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I understand that you typically use three different data sets (train/validation/test) to acquire an unbiased estimate of the performance measurement, because the models are tuned to fit for the train dataset (for parameter learning) and the validation dataset (for hyperparameter learning).

But, if my goal is to simply compare different models rather than acquiring unbiased estimate of the performance measurement, do I still need train/validation/test split? Wouldn't train/test split be enough?

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    $\begingroup$ If your aim is to choose the best model to use and then test it, then that choice is in a sense a form of "hyperparameter learning" requiring a validation set. The test set should in theory only be used once $\endgroup$ – Henry Jun 19 '18 at 0:53
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    $\begingroup$ What for you want to compare the models? What for would you use the models afterwards? Notice that without validation on external data you could easily train a model that would perfectly fit your training data (overfitting) and have error close to zero, while being totally unusable. $\endgroup$ – Tim Jun 19 '18 at 6:22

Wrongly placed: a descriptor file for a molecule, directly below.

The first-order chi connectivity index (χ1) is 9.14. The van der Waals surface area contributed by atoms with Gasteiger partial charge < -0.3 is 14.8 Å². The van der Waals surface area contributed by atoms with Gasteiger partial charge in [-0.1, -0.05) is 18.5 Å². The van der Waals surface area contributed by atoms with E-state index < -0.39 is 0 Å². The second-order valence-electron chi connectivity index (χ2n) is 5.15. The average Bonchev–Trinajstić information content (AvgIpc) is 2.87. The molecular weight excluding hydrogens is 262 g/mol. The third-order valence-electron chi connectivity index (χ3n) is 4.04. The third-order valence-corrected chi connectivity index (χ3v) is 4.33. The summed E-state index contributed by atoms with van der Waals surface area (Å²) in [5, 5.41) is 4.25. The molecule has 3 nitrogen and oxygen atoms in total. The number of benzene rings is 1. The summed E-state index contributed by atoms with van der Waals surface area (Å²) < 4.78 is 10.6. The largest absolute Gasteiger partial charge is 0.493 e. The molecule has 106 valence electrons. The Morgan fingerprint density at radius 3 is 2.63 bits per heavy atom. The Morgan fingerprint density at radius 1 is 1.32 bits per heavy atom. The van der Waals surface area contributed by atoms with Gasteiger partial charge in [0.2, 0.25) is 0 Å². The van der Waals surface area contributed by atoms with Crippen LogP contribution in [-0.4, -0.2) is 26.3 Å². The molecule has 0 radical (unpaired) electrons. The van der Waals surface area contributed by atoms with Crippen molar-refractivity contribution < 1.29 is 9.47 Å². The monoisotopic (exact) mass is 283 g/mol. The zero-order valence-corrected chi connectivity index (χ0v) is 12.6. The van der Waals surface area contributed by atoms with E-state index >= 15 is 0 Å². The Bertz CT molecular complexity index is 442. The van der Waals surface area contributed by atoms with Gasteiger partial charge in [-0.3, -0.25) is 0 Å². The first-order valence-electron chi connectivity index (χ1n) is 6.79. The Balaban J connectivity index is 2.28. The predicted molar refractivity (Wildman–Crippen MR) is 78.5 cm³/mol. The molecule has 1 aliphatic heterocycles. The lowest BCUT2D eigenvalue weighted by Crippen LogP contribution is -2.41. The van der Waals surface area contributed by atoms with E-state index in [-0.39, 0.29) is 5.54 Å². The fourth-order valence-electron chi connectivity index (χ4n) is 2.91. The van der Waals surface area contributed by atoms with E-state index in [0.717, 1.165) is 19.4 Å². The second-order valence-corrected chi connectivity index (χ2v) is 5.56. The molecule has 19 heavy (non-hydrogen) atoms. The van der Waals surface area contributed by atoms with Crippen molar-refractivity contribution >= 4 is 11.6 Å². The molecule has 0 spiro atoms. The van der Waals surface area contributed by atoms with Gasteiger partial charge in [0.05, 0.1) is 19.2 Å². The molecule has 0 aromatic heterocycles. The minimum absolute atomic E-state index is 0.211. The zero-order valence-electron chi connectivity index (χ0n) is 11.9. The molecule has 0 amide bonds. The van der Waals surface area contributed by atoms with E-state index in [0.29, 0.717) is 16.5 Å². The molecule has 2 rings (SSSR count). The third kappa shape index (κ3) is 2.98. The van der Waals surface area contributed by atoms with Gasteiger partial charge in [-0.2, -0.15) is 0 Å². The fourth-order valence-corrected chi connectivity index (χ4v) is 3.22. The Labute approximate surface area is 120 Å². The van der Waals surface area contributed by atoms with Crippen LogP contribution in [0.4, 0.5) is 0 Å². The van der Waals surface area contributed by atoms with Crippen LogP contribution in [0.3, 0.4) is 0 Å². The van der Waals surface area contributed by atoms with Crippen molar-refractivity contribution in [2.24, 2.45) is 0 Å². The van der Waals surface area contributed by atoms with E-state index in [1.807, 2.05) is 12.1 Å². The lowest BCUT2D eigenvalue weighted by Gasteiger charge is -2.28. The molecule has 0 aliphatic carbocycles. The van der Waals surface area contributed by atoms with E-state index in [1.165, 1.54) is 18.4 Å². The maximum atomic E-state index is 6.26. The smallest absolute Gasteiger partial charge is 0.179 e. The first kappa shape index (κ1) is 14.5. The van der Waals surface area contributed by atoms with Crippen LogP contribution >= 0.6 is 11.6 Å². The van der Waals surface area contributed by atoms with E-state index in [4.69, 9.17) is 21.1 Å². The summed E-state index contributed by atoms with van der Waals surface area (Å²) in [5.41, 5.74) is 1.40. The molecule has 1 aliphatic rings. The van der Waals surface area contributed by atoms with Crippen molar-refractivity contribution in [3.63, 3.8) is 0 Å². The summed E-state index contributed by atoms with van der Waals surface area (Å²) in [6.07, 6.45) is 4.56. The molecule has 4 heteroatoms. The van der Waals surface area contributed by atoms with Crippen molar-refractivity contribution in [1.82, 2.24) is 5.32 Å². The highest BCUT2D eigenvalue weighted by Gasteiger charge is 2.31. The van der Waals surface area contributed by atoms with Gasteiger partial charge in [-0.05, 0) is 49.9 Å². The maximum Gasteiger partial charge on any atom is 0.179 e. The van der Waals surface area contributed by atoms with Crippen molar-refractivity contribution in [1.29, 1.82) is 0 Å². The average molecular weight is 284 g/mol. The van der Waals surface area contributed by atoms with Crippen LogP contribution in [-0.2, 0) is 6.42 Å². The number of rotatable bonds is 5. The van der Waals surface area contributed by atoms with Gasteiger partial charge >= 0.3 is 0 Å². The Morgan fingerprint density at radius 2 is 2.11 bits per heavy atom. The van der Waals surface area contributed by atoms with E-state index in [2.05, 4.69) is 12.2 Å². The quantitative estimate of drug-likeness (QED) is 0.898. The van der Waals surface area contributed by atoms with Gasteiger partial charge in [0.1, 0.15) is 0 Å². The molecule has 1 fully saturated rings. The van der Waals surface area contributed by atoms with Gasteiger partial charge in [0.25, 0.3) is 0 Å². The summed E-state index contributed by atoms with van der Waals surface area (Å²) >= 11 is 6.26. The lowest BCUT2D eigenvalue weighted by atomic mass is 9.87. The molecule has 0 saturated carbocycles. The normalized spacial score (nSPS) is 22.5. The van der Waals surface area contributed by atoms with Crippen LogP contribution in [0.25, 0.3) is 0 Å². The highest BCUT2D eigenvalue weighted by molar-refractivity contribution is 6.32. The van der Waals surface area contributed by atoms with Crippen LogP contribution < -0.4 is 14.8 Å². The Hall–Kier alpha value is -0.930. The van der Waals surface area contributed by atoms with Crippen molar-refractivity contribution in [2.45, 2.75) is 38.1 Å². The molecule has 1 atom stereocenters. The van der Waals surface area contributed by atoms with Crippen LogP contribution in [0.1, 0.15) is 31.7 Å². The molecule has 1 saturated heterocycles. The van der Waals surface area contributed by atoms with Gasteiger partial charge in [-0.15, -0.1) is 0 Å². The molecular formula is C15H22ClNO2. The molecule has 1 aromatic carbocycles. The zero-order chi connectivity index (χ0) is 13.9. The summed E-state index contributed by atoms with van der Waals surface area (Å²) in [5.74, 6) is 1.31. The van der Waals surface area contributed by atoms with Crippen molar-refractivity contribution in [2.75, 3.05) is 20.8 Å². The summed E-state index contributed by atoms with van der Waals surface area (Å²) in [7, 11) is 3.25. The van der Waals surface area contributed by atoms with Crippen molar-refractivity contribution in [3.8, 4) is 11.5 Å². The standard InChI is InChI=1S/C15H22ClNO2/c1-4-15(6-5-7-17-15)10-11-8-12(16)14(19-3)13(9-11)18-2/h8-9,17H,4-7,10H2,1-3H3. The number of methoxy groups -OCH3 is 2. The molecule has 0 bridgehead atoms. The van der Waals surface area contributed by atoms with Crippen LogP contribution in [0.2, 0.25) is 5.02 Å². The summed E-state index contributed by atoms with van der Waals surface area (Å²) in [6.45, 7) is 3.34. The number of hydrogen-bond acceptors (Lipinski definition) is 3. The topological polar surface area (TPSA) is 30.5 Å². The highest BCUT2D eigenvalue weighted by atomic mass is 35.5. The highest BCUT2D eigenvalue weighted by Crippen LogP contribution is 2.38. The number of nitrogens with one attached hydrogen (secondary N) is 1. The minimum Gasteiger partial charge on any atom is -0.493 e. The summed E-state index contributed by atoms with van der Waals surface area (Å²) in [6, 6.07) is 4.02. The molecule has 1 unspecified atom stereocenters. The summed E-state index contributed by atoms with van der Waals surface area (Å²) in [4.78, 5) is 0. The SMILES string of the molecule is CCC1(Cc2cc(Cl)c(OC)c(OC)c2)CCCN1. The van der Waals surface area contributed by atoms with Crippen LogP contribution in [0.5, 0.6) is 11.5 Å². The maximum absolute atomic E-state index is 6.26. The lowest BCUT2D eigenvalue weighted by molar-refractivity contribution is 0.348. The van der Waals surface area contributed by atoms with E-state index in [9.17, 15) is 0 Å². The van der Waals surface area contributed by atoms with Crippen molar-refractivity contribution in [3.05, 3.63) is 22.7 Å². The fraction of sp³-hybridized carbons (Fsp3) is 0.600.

• $\begingroup$ Have you some idea about my comment below? $\endgroup$ – markowitz Oct 14 at 15:36
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Hyperparameters are integral part of a model. In case you want a fair comparison between two models, this includes choosing the hyperparameter values. If you use only train and test sets you can select the hyperparameter values which optimize the performance over the train set, but this will likely result in a model with poor generalization abilities, thus failing to perform well on the test set. Unless you propose a structured way to choose hyperparameter values which will still preserve the model generalization abilities - you need a validation set.

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  • $\begingroup$ Exist some rules for determining the splits size ? For examples the simplest rule $1/3$ train $1/3$ validation and $1/3$ test; or $1/2$ train and $1/2$ test are reasonable? $\endgroup$ – markowitz Oct 9 at 8:39

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